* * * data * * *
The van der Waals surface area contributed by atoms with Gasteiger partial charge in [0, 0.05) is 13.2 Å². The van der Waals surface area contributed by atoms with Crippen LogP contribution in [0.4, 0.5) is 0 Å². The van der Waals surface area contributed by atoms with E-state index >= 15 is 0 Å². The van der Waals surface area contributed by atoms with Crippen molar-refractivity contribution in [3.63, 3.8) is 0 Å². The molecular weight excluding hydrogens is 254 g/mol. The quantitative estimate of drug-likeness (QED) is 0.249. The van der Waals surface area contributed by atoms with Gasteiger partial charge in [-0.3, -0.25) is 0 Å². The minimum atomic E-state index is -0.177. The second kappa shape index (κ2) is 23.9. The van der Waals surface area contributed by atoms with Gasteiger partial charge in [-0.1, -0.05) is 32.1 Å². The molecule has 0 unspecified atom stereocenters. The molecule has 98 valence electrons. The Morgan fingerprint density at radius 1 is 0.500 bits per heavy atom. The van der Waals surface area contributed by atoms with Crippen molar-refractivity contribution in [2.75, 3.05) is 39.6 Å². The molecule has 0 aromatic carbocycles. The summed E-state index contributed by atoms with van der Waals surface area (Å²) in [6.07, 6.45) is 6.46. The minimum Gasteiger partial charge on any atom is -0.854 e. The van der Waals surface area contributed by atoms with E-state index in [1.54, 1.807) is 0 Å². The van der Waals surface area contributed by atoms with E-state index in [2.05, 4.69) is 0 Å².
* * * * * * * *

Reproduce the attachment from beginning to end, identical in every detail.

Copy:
The van der Waals surface area contributed by atoms with Gasteiger partial charge in [0, 0.05) is 13.2 Å². The van der Waals surface area contributed by atoms with Crippen LogP contribution in [0.4, 0.5) is 0 Å². The van der Waals surface area contributed by atoms with E-state index >= 15 is 0 Å². The van der Waals surface area contributed by atoms with Crippen molar-refractivity contribution in [3.63, 3.8) is 0 Å². The molecular weight excluding hydrogens is 254 g/mol. The quantitative estimate of drug-likeness (QED) is 0.249. The van der Waals surface area contributed by atoms with Gasteiger partial charge in [-0.3, -0.25) is 0 Å². The minimum atomic E-state index is -0.177. The second kappa shape index (κ2) is 23.9. The van der Waals surface area contributed by atoms with Gasteiger partial charge in [-0.1, -0.05) is 32.1 Å². The molecule has 0 unspecified atom stereocenters. The molecule has 98 valence electrons. The Morgan fingerprint density at radius 1 is 0.500 bits per heavy atom. The van der Waals surface area contributed by atoms with Crippen molar-refractivity contribution in [2.75, 3.05) is 39.6 Å². The molecule has 0 aromatic carbocycles. The summed E-state index contributed by atoms with van der Waals surface area (Å²) in [6.07, 6.45) is 6.46. The minimum Gasteiger partial charge on any atom is -0.854 e. The van der Waals surface area contributed by atoms with E-state index in [1.54, 1.807) is 0 Å². The van der Waals surface area contributed by atoms with E-state index in [2.05, 4.69) is 0 Å².